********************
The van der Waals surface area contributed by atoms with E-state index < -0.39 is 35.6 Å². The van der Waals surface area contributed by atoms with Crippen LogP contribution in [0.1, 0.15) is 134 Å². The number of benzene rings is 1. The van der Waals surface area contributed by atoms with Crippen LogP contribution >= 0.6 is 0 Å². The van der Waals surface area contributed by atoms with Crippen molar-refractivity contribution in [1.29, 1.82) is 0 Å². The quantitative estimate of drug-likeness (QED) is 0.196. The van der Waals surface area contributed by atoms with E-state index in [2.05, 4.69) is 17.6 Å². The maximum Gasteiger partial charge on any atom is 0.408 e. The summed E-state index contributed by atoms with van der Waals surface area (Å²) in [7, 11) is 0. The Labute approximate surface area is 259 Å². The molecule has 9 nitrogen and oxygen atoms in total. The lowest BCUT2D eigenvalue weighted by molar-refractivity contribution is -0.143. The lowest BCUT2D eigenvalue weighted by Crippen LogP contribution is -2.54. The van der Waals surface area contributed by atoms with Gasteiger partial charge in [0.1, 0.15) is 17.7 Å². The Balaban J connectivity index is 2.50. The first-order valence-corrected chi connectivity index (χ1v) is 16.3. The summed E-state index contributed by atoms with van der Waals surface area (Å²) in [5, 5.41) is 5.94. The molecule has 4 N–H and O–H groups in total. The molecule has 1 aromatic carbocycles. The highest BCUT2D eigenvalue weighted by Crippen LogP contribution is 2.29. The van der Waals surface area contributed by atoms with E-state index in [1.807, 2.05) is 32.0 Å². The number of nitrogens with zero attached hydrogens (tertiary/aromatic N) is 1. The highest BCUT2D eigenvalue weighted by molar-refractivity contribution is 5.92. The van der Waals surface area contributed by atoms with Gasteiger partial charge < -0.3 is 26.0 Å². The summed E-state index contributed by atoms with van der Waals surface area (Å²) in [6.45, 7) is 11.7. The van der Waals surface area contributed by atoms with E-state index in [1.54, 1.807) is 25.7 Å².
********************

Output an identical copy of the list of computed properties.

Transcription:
The van der Waals surface area contributed by atoms with E-state index < -0.39 is 35.6 Å². The van der Waals surface area contributed by atoms with Crippen LogP contribution in [0.1, 0.15) is 134 Å². The number of benzene rings is 1. The van der Waals surface area contributed by atoms with Crippen LogP contribution >= 0.6 is 0 Å². The van der Waals surface area contributed by atoms with Crippen molar-refractivity contribution in [1.29, 1.82) is 0 Å². The quantitative estimate of drug-likeness (QED) is 0.196. The van der Waals surface area contributed by atoms with E-state index in [2.05, 4.69) is 17.6 Å². The maximum Gasteiger partial charge on any atom is 0.408 e. The summed E-state index contributed by atoms with van der Waals surface area (Å²) in [7, 11) is 0. The Labute approximate surface area is 259 Å². The molecule has 9 nitrogen and oxygen atoms in total. The lowest BCUT2D eigenvalue weighted by molar-refractivity contribution is -0.143. The lowest BCUT2D eigenvalue weighted by Crippen LogP contribution is -2.54. The van der Waals surface area contributed by atoms with Gasteiger partial charge in [0.1, 0.15) is 17.7 Å². The Balaban J connectivity index is 2.50. The first-order valence-corrected chi connectivity index (χ1v) is 16.3. The summed E-state index contributed by atoms with van der Waals surface area (Å²) in [5, 5.41) is 5.94. The molecule has 4 N–H and O–H groups in total. The molecule has 1 aromatic carbocycles. The highest BCUT2D eigenvalue weighted by Crippen LogP contribution is 2.29. The van der Waals surface area contributed by atoms with E-state index in [1.807, 2.05) is 32.0 Å². The number of nitrogens with zero attached hydrogens (tertiary/aromatic N) is 1. The highest BCUT2D eigenvalue weighted by molar-refractivity contribution is 5.92. The van der Waals surface area contributed by atoms with Gasteiger partial charge < -0.3 is 26.0 Å². The summed E-state index contributed by atoms with van der Waals surface area (Å²) in [6.45, 7) is 11.7. The van der Waals surface area contributed by atoms with E-state index in [1.54, 1.807) is 25.7 Å².